With over a dozen solar manufacturers worldwide, creating hundreds of panel options annually and 16 central inverter companies creating 320 or more model options annually, how do you know you’re getting the best for your solar project? And what about the micro inverter, racking and monitoring choices that need consideration as well?

The easy answer is to choose the best efficiency panel you can afford and then rely on your vendor to handle the rest. But the easy answer is often not the right answer. The right answer is based on your unique set of factors; your energy usage patterns, your utility and state’s solar policies, your finances, your roof condition and your house site’s solar exposure. It’s a lot to figure out.

There are three types of solar module technologies, polycrystalline, monocrystalline and thin film. They have different application scenarios, efficiencies and cost. All have a unique substrate sandwiched between a backing material and tempered glass and then encased in weather tight aluminum framing. All solar modules create direct current electricity of various power levels depending on their design and the strength and duration of the sun shining on them. Here are the differences.

• Polycrystalline has a single layer of multiple silicon crystals jumbled together which makes them easier to manufacture and cheaper than mono. Poly performs a little better in high heat conditions but hasn’t reached the conversion efficiency ratings that mono have. Poly averages around 12% efficiency.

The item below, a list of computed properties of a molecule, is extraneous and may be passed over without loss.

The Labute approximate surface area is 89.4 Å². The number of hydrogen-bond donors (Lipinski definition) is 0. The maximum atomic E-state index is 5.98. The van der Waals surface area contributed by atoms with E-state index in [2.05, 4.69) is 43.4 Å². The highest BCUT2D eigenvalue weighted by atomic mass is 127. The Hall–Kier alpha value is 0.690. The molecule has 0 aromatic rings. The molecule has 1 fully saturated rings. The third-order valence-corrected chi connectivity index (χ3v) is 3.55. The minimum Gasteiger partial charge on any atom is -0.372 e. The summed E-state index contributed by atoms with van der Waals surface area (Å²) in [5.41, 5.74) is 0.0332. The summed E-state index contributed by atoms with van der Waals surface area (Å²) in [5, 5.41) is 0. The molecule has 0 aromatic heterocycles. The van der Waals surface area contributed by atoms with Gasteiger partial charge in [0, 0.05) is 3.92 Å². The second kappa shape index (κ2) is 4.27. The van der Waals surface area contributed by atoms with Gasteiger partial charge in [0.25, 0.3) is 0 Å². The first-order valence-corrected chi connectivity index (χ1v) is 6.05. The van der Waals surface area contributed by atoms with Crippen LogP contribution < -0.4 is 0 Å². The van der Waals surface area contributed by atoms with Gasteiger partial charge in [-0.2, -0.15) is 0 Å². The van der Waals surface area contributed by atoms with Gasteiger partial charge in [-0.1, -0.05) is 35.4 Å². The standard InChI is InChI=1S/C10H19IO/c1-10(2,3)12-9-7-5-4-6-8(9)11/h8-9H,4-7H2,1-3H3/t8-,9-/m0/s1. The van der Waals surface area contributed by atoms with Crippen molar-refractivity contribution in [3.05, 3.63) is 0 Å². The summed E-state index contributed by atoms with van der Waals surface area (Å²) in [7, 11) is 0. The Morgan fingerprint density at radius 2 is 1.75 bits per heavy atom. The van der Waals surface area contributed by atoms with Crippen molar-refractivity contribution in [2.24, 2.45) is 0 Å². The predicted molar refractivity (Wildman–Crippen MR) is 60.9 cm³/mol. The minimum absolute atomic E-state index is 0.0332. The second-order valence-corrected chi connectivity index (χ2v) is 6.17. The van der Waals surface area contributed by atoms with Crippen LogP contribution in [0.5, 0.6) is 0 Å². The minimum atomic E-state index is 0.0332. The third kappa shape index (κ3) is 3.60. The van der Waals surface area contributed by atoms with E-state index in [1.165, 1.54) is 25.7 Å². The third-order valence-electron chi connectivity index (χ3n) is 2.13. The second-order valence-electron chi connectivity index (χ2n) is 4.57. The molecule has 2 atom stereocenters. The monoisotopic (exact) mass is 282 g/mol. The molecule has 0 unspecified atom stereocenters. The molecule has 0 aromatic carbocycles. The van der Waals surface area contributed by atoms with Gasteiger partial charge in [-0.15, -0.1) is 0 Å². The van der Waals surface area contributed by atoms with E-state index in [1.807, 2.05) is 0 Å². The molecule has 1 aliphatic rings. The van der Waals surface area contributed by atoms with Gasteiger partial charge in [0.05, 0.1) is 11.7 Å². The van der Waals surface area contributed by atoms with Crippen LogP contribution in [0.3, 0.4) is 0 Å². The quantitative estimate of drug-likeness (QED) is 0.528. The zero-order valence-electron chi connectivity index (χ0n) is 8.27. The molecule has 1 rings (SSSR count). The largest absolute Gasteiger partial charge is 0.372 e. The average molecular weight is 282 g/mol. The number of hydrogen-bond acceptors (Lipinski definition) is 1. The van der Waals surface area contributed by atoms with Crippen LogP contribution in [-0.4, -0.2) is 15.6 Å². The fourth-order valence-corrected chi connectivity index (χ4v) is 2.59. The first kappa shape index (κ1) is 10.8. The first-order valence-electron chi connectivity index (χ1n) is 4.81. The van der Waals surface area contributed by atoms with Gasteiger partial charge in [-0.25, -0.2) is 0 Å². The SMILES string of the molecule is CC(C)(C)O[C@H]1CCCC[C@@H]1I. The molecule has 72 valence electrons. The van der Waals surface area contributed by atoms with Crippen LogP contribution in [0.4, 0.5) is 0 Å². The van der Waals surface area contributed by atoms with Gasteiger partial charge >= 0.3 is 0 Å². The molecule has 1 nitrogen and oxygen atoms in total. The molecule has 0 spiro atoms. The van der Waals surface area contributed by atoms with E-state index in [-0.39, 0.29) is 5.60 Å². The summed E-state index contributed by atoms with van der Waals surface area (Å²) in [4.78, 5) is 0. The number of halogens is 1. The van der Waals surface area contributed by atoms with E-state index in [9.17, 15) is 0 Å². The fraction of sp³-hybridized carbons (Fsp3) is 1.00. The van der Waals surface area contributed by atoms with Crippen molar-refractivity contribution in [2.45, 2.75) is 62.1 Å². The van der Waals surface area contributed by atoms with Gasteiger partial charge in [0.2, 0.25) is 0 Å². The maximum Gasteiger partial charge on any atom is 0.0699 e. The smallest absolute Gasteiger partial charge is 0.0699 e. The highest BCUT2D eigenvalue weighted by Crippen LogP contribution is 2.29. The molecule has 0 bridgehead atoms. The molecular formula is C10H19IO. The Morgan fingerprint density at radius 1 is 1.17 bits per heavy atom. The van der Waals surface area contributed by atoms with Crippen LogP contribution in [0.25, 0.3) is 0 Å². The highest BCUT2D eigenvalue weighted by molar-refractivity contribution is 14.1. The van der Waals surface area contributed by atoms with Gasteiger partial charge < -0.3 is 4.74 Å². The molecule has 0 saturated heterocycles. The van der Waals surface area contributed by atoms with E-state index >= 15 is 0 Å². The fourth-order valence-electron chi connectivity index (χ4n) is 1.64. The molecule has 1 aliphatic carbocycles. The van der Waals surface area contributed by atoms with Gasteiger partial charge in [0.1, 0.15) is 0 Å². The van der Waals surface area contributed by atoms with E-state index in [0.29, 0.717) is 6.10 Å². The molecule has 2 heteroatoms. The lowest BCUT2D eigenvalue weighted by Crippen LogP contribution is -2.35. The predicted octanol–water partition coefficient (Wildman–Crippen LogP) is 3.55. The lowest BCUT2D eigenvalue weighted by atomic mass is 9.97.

• Monocrystalline has individual silicon wafers arranged in rows and columns to fill the module space. They are the go to choice for most residential projects due to their higher conversion efficiency. Though the average is 16-18%, some are as high as 21% and maintain 85-90% of their power output at 20 years. Some studies indicate they now do as well as poly in high heat.

• Thin film is the technology you find in solar calculators, toys, etc. It’s a specially coated  material that also converts light into direct current electricity. This substrate is glued directly to a metal roof in its flexible form or made into a rigid solar module for ground mounted and sloped roof applications. A thin film solar project requires 20% or more space than poly or mono to produce the same amount of power. Thin film solar modules are the least expensive module to purchase but must be weighed against how much more roof space, attaching equipment and labor costs accompany that choice.

Knowing what options are right for you before getting vendor bids is the optimal position you can be in. In a future blog, I will talk about central vs. micro inverters, another important choice you’ll need to make.